Twice during the past week clients have asked me to review (someone else’s) nondisclosure agreements (NDAs) that contain a stupid provision of a type that I had not seen for years. That provision is as follows:
RECIPIENT shall not be liable for inadvertent disclosure or use of CONFIDENTIAL INFORMATION nor for unauthorized disclosure or use by persons who are or who have been in its employ or with whom it has contracted provided that it uses the same degree of care in safeguarding such CONFIDENTIAL INFORMATION as it uses for its own CONFIDENTIAL INFORMATION of like importance.
I consider the provision stupid for the following reasons: (more…)
Once in a while, when I send an engagement letter, the prospective client wants to add confidentiality provisions to protect its trade secrets. The following is the explanation that I provide as to why such provisions – let alone a separate nondisclosure agreement (NDA) – are not required in an attorney’s engagement letter.
California Business and Professions Code Section 6068 specifies the fundamental obligations of an attorney. Subsection (e)(1) states that each attorney must “maintain inviolate the confidence, and at every peril to himself or herself to preserve the secrets, of his or her client.” (Emphasis added.) Attorneys in other states have similar obligations.
Dur-a-Flex v. Laticrete International illustrates the value of a well-drafted nondisclosure agreement (NDA) – not to mention one that includes an attorneys’ fee provision.
Dur-a-Flex developed a trade-secret process for producing colored sand. Laticrete was a long-time Dur-a-Flex customer and the only customer for this product.
When Laticrete’s orders dropped significantly, Dur-a-Flex suspected that Laticrete was using the Dur-a-Flex process in violation of the NDA that Laticrete had signed.
Earlier this week, I was called by a professional services provider (“Chelsea”) who was interested in my services. Chelsea had presented a confidentiality agreement – which she had found somewhere – to a prospective client for a large project. The prospect marked up the agreement pretty heavily, in ways Chelsea did not understand, and she wanted to make sure that her legal interests were protected.
I asked Chelsea to forward the marked-up agreement to me so I could see how much work I would have to do to help her. Within one minute, I could see the source of the problem. I called Chelsea. An edited transcript of our conversation follows:
A client recently was given, and asked me to review, a nondisclosure agreement that made me chuckle because it looked like something left over from decades ago. I was especially surprised because this NDA came from a well-known computer-products company.
Some of the document’s more endearing qualities: (more…)
I am pleased to make the article “The Top Ten Legal Mistakes of Startup and Early-stage Companies” available as a Free Download on the Downloads page.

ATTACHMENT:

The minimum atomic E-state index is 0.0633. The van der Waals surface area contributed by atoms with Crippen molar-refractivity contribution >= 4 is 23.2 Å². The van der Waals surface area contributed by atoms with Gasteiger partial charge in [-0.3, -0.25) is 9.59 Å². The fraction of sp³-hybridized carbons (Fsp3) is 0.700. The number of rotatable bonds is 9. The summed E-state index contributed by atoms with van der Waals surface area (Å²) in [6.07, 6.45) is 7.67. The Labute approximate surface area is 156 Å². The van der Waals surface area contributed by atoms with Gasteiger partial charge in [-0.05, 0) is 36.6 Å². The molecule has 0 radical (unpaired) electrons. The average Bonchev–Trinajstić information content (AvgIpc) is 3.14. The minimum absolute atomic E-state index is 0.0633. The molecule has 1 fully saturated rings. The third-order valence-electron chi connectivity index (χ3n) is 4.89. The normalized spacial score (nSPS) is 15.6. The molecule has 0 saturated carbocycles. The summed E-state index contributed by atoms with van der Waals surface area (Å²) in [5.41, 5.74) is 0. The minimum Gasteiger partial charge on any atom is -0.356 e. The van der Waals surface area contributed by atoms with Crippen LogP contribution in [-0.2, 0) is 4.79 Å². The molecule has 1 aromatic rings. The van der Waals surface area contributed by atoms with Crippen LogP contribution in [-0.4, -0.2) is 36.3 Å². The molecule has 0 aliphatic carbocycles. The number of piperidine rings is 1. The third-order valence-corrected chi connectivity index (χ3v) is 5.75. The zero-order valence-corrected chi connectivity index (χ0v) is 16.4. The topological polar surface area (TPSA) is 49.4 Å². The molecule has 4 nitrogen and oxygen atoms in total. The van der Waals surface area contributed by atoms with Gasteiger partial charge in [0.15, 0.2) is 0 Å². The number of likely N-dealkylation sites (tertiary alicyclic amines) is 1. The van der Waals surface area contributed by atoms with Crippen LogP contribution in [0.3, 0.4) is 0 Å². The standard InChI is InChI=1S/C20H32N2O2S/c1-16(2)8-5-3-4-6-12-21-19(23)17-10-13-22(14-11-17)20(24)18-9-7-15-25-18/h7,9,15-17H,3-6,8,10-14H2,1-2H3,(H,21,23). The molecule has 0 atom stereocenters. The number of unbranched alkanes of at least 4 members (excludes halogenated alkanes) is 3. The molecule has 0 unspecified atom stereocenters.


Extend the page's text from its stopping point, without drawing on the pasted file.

Here are the ten mistakes that are discussed:
- Failing to comply with corporate formalities
- Pretending that employees are independent contractors
- Neglecting to provide and update an employee handbook
- Failing to establish or adhere to discipline or termination procedures
- Failing to ensure that the company owns its intellectual property
- Believing that “open source” means “no restrictions”
- Thinking that all NDAs have the same terms
- Using another company’s standard-form agreement
- Giving “family jewels” to an overseas supplier
Dana H. Shultz, Attorney at Law +1 510 547-0545 dana [at] danashultz [dot] com
This blog does not provide legal advice and does not create an attorney-client relationship. If you need legal advice, please contact a lawyer directly.
When it comes to protecting intellectual property (IP), non-disclosure agreements (NDAs) are ubiquitous. What many entrepreneurs fail to realize, however, is that securing IP requires more than an NDA. For an NDA to do its job, the company must actually own the IP in the first place!
The most serious ownership problems arise when there is no written agreement between the company and the individual developing the IP. Depending on the nature of the IP (for example, whether copyright or patent protection applies) and whether the developer is an employee of the company or an independent contractor, the developer may own the IP. If this is the case, the company has, at most, a non-exclusive license.
This blog does not provide legal advice and does not create an attorney-client relationship. If you need legal advice, please contact an attorney directly.
Anyone who has worked in technology is familiar with nondisclosure agreements (NDAs). Differences among NDAs usually are small; they tend to cover the same territory in similar ways. However, NDAs from large companies often contain what I consider a most pernicious provision: A ” residuals clause “.
A residuals clause excludes from confidentiality obligations information that the recipient’s personnel retain in their memories. Here is a typical provision, from the Microsoft Confidentiality Agreement for Licensing Discussions [document no longer available online]:
“Further, the Receiving Party shall be free to use for any purpose the residuals resulting from access to or work with the Confidential Information of the Disclosing Party…. The term ‘residuals’ means trade secret information in intangible form, which is retained in memory by persons who have had access to the Confidential Information, including ideas, concepts, know-how, or techniques contained therein.”